Passport and visa applications for India will be processed through 12 new centres rather than at the embassy and consulate general, starting this weekend, in an attempt to ease severe delays in the service.
Indian scheme to cut passport wait times
DUBAI // Passport and visa applications for India will be processed through 12 new centres rather than at the embassy and consulate general, starting this weekend, in an attempt to ease severe delays in the service. Almost 200,000 passport enquiries and 63,000 visa applications are handled by the embassy and consulate general annually, putting them among the busiest Indian missions in the world. It is hoped the new centres, located throughout the country, will ease waiting times following a dramatic increase in applications in recent years.
Up to this week, the consulate general in Dubai was receiving 3,000 visitors every day. The large Indian community in Dubai often leads to long queues at the office. At the launch of the first centre in Deira yesterday, the consul general of India, Venu Rajamony, said: "This is a unique initiative tried for the first time by an Indian mission. We are confident that this will result in vastly improved services."
All 12 centres will be fully operational by Sunday. The new facilities will be operated in association with Empost and will remain open daily from 7am to 10pm, including weekends. These services will extend well beyond the working hours of the embassy and consulate general. A dedicated website and call centre have also been set up to check the status of applications and provide detailed information about the centres. The website address is www.ipavsc.com, while the number for the call centre is (600) 522-229.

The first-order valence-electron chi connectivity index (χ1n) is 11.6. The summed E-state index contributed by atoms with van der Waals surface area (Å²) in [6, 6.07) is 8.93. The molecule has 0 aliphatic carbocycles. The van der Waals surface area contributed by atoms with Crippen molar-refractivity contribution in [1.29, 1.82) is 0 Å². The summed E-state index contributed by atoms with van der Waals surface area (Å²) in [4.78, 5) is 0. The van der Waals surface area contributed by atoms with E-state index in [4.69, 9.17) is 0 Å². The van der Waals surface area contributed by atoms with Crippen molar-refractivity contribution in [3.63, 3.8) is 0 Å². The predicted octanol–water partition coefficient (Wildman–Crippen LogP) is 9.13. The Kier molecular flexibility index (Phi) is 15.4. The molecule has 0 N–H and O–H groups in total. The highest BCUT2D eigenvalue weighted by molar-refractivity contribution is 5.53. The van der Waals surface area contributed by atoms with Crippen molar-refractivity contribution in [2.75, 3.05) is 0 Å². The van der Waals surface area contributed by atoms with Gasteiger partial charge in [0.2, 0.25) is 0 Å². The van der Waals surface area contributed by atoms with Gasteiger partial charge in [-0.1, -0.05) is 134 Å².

The consul general said yesterday that the outsourced centres would be managed by employees of Empost, who have been trained to complete the preliminary paperwork and other formalities related to the services and forward the application to the embassy or consulate. Questioned about the security implications of passports being handled by outsiders, Mr Rajamony said: "All the work is still being done at the consulate. It is only the collection of applications and the return of the respective visa or passport that has been outsourced."
Officials said trained staff, who speak various Indian languages, would guide applicants in completing forms. Sultan al Midfa, chief executive of Empost, said: "All of us who were involved in making this initiative a reality took great care to ensure that the facilities and services offered at these offices are of the highest standards with the main aim of providing a hassle-free experience to applicants."
Empost is to charge a fee of Dh12 (US$3.25) for each passport while Dh50 would be charged for visa services, apart from the normal passport or visa application fees. email@example.com